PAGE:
Most people think of the child who is being adopted, the waiting, anxiety of what is to come. It is true. Don't get me wrong. I didn't even think of the family who is bringing the child home, the parents, siblings, until recently. The family who is waiting, in the dark. We wait and wonder what is happening to our poor little baby. I live every moment scared of what might happen to her. Is she okay? Does she have enough to eat, to not be hungry? Is there anyone looking out for her if she gets hurt? I want the daylight to come, the sun to rise, to be able to leave this dark room, move on to one filled with sunlight and joy. To have the worry lifted, to have her safe and sound, in our arms.
     Though when she comes home, I know it will not all be light. There will still be dark. I've learned about these things. I am in no way fully prepared, or even part way prepared for the rages, the trauma, the incredible amount of attention she will need. I get it. It will be hard. I need to prepare, and I might not ever get to that point. I promise to love her unconditionally, as I already do. There will still be shadows of her past lurking, making it dark at times. It will make it dark at many, many, MANY times. In no way, shape or form am I going to be 100% braced for this. It's a bumpy ride.
Another perspective, from a new view, from an adoptive parent (my mother dearest):

Tuesday, January 17, 2012

The Cracks in Our Foundation

     Kate Nash song, Foundations. I recommend it to anyone who likes either:
          a. British Accents
          b. Indie pop (I have no idea what genre she sings, but this is what both and google told me)
          c. Sassy love songs

     Anyway! About Z. There's HUGE, monumental even, cracks in her foundation. Our [educated] guess is that she has been at the orphanage since she was 6 years old. Z is 8 now. At the orphanage for 2 years. How old is her brother Vanya? Two years old. She was put there soon after her brother was born. Imagine that, you're 6 years old, love your parents, and are looking forward to your new brother coming. When he is born, you are over joyed. But then, your parents put you in an orphanage. When asked about your brother, you STILL say that you love him. This might not be the whole story, but is what we got out of her. If your brother was one of the causes for you to be put in an orphanage, would you still love him? I know I would dislike my brother even more than I do now. When asked "Do you love him", Z responded: "Yes, very much"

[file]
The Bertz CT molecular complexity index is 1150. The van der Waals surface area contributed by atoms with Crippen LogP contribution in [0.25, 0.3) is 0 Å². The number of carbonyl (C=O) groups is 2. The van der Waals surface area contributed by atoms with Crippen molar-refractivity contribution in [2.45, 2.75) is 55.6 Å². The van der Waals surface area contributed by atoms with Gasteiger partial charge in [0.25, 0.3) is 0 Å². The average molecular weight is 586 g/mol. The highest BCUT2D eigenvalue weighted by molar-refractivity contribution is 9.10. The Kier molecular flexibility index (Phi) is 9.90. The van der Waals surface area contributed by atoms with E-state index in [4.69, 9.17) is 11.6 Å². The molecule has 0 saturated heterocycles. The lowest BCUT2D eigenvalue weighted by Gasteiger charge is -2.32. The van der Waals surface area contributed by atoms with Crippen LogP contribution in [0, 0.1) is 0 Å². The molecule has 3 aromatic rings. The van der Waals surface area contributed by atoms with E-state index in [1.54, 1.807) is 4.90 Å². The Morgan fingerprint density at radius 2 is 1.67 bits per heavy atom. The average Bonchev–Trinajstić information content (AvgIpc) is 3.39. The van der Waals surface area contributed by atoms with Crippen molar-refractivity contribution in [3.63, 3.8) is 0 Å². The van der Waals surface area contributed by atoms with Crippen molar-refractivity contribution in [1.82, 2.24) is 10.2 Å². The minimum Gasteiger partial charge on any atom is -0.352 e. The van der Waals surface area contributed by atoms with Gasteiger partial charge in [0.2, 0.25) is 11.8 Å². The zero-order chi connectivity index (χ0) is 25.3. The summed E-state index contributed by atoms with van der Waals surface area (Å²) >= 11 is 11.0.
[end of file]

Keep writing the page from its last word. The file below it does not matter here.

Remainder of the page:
She's such a strong girl. So much hurt packed inside her little body and mind. I simply cannot express how much she needs a home. We have not even STARTED the adoption process. We have completely committed to her, but money locks us up, and is screaming in our face "I'M GONNA STOP YOU IN ANY WAY POSSIBLE!" As the Fab Four said, "Money can't buy me love" It's true. You cannot "buy" love. We've fallen in love, and that part was free. Getting the love home costs twenty thousand dollars. Fair? No. Real?  Yes. Please help us bring her home...I love her, our entire family loves her, and wants nothing more than to have her here. The moment when I can say, "Welcome home, baby girl" I'll know this has all paid off. I hate asking for money. I really do. I'm not good at it either. So far, we've raised approximately $1,900. That's about 1/10 of what we need in total. Please help!
Here are the APPROXIMATE costs of each part of the adoption, as far as I know right now.

  • $2,000 to secure the attorney
  • $2,000 for the home study
  • $1,000 for the post-placement reports (must be paid WITH the home study)
  • $11,000 in 3 payments over the course of the process ($3,670 x 3) to attorney for various tasks
  • $3,000 First visit airfare & vital expense for one parent
  • $6,000 Second visit/courtdate "Gotcha Day" for both parents
  • $1,200 One way airfare for a special girl to come HOME

     We are trying to take this one step at a time.  Right now we are working on raising enough for the first 3 items ($5,000)
     A large thank you goes out to all people who have given donations. From $3.16 to $350, all are appreciated.

Sunday, January 8, 2012


This Thursday at the orphanage where so many live,
Good fortune took hold, with so much to give.
Bringing turkey and cakes and pies to fill
Hungry tummies of orphans, all at a will.
"Yummy Yum Yum!"
"No more chum!"
"Real food today! Hooray! Hooray!"

It's true! On Thursday (2 am our time), at Detsky Dom number 5, they celebrated Russian Christmas (Jan. 7) with a feast provided by caring people world-wide. Such a treat for them! As I said on my last post, their food is, well, a LOT less than getting a celebration that huge, I can't even describe how grateful they must be!

     On another note, I recently saw a video of my sister. I can't imagine all the sad bottled up inside her little 8 year old body. We were "interviewing" her. How old are you Z? What is your favorite color? You know, stuff like that. At one point, we asked if she had any siblings. Affirmative. "Brother or sister?" "Brother." The look on her face then could kill a horse, just so sad and confused. "What is his name?" "Vanya"... "How old is he?" "Dva" (two). "Oh, does he live here too?" "No"...Could he be at the baby home? "Where does he live, Z?" "Home"....I almost died right then. She leaned over onto my lap and closed her eyes. Then a whole slew of girls came in, they found us...Z sat up and looked as happy as ever, and there was no mention of it again.